Quick Response (QR) code Security Best Practices
Original Issue Date: December 07, 2017
QR code (or Quick Response code) is a matrix bar code which can be read by an imaging device (camera) and then processed to read its data.
The QR code is simply an array of bits to be identified by a scanner. Bits are reserved for the scanner to be able to identify and orient
the image, as well as for version and format information. QR codes are really useful and help us to complete tasks faster in smartphones.
You can quickly open a website just by scanning a QR code and you do not need to manually type the URL in your smartphone.
QR code has been successfully implemented in the global payments industry, as well. Because it is easy to generate a QR code, the
system offers convenience to businesses and consumers, alike. It can be printed on business cards, points of sale, and product labels
which customers can simply scan to pay for a product or service.
With the increase in usage of QR codes in the general public, it is necessary to ensure
that the data conveyed through the QR code is not harmful to the user. There are currently two major attack vectors for potential
vulnerabilities: attacks on human interactions and automated attacks.
Attacks on human interactions
Attacks on human interactions rely on the fact that humans by themselves are unable to interpret what information is encoded in QR codes,
and thus rely on QR code readers to decode the information. Since the information in the QR code is completely obfuscated, it is possible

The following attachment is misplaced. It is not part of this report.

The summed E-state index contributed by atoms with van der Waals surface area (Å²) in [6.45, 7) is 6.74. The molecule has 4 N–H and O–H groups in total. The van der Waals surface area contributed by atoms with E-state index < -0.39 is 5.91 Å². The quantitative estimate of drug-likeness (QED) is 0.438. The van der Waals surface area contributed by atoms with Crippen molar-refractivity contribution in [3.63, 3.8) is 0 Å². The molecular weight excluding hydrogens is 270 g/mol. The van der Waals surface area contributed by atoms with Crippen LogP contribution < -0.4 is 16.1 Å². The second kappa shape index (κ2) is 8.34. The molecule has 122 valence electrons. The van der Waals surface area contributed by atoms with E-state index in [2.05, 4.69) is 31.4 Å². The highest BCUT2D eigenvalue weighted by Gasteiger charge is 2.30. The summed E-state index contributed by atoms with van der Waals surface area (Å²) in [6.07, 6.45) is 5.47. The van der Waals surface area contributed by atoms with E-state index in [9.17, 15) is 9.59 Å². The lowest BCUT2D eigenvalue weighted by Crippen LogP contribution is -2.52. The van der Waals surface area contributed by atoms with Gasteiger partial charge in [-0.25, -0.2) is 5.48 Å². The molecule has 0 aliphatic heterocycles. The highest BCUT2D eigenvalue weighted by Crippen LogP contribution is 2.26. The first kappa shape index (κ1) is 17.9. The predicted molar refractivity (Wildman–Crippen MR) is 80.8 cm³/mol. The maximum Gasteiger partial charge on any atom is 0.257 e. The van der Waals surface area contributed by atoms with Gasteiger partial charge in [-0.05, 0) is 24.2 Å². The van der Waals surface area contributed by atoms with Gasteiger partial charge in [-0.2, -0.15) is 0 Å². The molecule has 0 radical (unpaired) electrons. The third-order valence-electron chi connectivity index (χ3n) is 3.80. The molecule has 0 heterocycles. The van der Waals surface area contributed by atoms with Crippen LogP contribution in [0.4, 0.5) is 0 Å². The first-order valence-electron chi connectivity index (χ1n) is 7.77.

to trick and attack users via phishing, pharming, and other social engineering attacks by putting up fake QR codes. It is also possible to
attack users by manipulating and exploiting existing QR code readers that users use via command injection or buffer overflows.
Phishing is the main security issue involved with QR codes. It is also described as QRishing. QR codes are generally scanned by a
smartphone camera to visit a website. Now, many website advertisements put QR code along with a URL so users can quickly scan QR code to
visit the website. Hackers or scammers try to change the QR code added in the poster. They can also print the similar kind of fake posters
and put in public places. Innocent customers will scan these fake QR codes to visit the websites but they will be redirected to phishing
websites. In mobile devices, it is hard to check the full address in the browsers. Due to limited space, browsers do not show the full
address in the URL field. And most people never try to check the full address, which makes users more vulnerable. When they use this
phishing page to login, their passwords are compromised.
In the same way, attackers can use QR codes to point to malicious websites to distribute malware via drive by download attack.
Drive by download attacks are attacks in which a website forcefully downloads software in your device when you visit the website.
Automated attacks often result from the assumption that the encoded information in QR codes is sanitized. However, it is known that QR